I made that!

A Duck!

Posted in I Like Salt Too by brandi on June 29, 2010

We all have our lists of things to be done in life, mine just happens to involve a lot of food. I’ve been wanting to confit my own duck legs since I first tasted it in Scotland (I know, unlikely location) 10 years ago. I knew it was relatively easy, I had several recipes and I had watched other chefs do it at work. I just never seemed to remember to get some duck meat for myself. While at the farmer’s market a few weekends ago I saw a sign advertising ducks for sale and well, all signs pointed to me hunting for copious amounts of duck fat. Luckily a chef friend who regularly confits keeps the fat around and offered it on loan. And now I had no excuses. So I began the meaty journey that is duck confit.

First step: Seasoning the duck and letting it soak up the flavor for a day or two.

Then the fun begins. I rinsed off the seasonings and placed the legs in a container large enough to fit them comfortably. Then I covered them in that glorious duck fat. I brought them to a simmer on the stove and then popped them in the oven to poach for 6 hours. Let me just say that there are few things better than spending the day bathing in the smell of duck. I was worried at first that after a few hours I would be turned off, but no, it only made me want to tear into that meat more.

Once the ducks were cooked (they fall to the bottom of the dish when done), I took them from the oven and let them cool to room temperature. Some of them I was using for dinner that night while the rest were going to be stored in the fridge for future use.

And they were magnificent. I braised them with lentils and bacon for friends and there wasn’t a drop left. I think I’m gonna be making this quite often.

DUCK CONFIT RECIPE (Michael Ruhlman):

6 duck legs

3 TBSP salt

4 whole cloves

8 black peppercorns

3 garlic cloves, sliced

3 bay leaves, halved

8 cups duck fat, enough to cover duck legs before cooking

– Sprinkle ducks with salt and place in a dutch oven or deep pan. Using a mortar and pestle, crush the peppercorns and clove and scatter over the duck along with the sliced garlic. Press a halved bay leaf onto each duck leg. Cover with plastic wrap and refrigerate for 24-48 hours.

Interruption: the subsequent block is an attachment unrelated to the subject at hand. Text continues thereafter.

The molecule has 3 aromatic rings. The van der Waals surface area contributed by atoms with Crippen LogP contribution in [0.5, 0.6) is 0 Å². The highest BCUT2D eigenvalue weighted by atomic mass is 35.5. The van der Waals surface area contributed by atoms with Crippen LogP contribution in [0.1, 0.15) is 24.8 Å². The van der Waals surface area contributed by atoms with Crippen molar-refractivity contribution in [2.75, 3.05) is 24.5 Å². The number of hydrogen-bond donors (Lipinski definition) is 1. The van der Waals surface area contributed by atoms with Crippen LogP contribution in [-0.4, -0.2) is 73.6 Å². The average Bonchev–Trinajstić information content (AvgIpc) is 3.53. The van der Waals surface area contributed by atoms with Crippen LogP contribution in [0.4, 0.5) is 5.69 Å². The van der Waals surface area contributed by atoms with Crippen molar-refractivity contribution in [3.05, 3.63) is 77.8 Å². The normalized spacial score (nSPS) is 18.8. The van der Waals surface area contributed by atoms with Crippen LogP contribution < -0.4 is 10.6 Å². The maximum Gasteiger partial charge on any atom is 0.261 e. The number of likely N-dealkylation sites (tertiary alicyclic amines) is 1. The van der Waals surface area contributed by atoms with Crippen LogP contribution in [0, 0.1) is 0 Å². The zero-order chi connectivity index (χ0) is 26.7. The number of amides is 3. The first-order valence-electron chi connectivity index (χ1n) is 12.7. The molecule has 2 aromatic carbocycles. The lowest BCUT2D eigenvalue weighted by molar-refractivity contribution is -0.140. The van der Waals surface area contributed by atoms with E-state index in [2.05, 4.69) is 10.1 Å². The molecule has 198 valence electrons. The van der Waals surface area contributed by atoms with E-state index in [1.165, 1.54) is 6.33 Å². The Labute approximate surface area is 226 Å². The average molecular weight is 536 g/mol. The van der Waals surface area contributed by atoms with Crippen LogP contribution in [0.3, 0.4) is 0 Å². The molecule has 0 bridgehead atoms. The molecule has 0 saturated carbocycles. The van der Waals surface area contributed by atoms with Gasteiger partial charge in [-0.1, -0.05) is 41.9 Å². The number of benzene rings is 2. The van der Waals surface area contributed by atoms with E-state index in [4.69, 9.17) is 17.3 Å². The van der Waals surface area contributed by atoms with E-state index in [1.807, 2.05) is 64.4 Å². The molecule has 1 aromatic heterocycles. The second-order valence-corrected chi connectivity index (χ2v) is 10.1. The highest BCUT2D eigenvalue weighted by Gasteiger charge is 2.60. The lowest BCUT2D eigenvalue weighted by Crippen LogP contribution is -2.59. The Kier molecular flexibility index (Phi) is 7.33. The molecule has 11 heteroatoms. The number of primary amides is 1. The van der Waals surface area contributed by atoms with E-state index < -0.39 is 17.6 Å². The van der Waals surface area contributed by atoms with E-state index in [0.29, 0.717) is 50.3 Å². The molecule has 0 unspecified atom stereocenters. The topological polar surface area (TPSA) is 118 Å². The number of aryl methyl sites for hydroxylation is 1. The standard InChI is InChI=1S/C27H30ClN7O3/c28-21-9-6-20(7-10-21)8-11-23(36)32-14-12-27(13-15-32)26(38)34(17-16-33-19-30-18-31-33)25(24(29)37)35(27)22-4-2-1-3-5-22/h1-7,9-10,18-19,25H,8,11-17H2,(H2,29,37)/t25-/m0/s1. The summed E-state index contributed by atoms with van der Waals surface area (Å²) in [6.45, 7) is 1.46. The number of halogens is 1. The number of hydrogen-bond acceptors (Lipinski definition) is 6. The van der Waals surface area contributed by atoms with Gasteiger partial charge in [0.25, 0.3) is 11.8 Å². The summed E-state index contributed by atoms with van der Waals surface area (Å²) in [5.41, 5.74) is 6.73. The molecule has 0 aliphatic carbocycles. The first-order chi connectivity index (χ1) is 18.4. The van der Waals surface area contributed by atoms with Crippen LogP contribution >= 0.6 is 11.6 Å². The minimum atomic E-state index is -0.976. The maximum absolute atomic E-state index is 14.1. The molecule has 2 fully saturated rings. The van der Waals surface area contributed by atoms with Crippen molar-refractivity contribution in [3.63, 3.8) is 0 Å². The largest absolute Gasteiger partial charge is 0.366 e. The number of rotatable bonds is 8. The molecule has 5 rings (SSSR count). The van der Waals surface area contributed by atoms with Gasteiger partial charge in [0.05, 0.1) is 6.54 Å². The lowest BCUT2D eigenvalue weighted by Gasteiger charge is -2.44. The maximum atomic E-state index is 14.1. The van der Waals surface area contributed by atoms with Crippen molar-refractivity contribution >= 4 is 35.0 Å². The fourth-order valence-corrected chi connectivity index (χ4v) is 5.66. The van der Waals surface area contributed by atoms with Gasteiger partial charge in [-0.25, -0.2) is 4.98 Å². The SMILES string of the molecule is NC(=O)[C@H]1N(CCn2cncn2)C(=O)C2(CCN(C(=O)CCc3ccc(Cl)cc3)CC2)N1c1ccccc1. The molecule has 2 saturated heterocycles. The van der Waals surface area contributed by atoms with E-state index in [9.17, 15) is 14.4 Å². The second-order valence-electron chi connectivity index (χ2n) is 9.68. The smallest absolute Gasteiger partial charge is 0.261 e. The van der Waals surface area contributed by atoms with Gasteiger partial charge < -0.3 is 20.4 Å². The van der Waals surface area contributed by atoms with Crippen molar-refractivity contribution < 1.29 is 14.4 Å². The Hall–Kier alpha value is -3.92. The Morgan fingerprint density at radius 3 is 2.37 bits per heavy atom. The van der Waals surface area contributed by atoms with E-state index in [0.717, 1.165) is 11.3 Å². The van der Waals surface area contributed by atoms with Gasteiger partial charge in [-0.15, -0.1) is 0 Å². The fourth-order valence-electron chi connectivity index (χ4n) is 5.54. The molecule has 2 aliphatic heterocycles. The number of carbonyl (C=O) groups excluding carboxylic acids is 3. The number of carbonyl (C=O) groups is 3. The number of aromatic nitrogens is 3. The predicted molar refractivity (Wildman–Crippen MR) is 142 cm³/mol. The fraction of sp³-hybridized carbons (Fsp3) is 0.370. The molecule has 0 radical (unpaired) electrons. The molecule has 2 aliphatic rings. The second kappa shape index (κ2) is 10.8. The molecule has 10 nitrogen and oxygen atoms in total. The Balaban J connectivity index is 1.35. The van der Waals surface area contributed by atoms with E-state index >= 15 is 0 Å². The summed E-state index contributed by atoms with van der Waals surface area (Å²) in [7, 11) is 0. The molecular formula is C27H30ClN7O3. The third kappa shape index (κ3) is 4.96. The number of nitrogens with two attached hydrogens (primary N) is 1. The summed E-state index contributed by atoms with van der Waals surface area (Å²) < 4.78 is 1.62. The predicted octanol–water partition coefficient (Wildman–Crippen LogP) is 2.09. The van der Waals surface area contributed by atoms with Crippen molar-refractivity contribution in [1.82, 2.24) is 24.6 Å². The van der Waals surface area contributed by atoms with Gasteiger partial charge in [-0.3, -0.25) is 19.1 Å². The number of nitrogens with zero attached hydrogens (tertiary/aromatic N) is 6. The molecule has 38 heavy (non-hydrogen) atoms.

– Rinse duck under cold water to wipe off seasonings. Pat dry and place back in dutch oven.

– Preheat oven to 180°F. Pour duck fat into dish, completely covering duck. Bring to a simmer over medium high heat. Place, uncovered, in the oven and cook for 6 hours, until the duck is tender and has settled on the bottom of the pan.

– Remove from the oven and cool completely. Gently transfer duck legs to a dish for storage. Cover the duck with the fat until completely submerged. Seal with lid or plastic wrap and refrigerate overnight or up to one month.

– When ready to serve, remove duck legs from the fat (this will be much easier if you first warm up the fat). Place skin-side down on hot skillet and let skin crisp on medium heat until golden brown. Turn duck over to brown bottom and to warm meat through, about 5 to 7 minutes. Serve crisped duck confit immediately.

BRAISED DUCK WITH LENTILS

8oz bacon, chopped

6 duck confit legs

1 onion, diced

1 large carrot, diced

4 garlic cloves, minced

2 cups red wine

6 cups chicken stock

1 1/2 cups french green lentils

1 TBSP tomato paste

4 sprigs thyme

salt and pepper to taste

– Cook bacon over medium heat in a large dutch oven. Remove from pot and place on paper towel. Remove all but 2 TBSP of the bacon fat.

– Sear the duck legs until the skin crisps and browns. Remove from pot and set aside.

– Cook onions and carrots in the bacon fat (add more if necessary) over medium heat until starting to become clear. Add garlic and cook on minute longer. Add the red wine and simmer over medium high heat until reduced by half.

– Add the stock, lentils, tomato paste and thyme and cook over medium heat for about 15 minutes. Stir in the cooked bacon and nestle in the seared duck legs. Cover and cook over low heat for about 1 1/2 hours. The meat should be very tender. You could also cover it and bake it in a 325 degree oven for the same amount of time.

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2 Responses

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  1. Liisi said, on July 1, 2010 at 5:27 am

    Wow, this looks delicious. I’m more of a baking girl, but this recipe got me excited! Could you please shortly describe how you added the bacon and lentils? Did you cook the lentils first? Thanks, I’m most definitely going to try to make this:)

  2. cafeinc said, on July 1, 2010 at 2:24 pm

    That pot of lentils and duck confit is food porn at its finest! I’ve always loved duck but rarely make it at home. Thanks for the idea, it really looks incredible.


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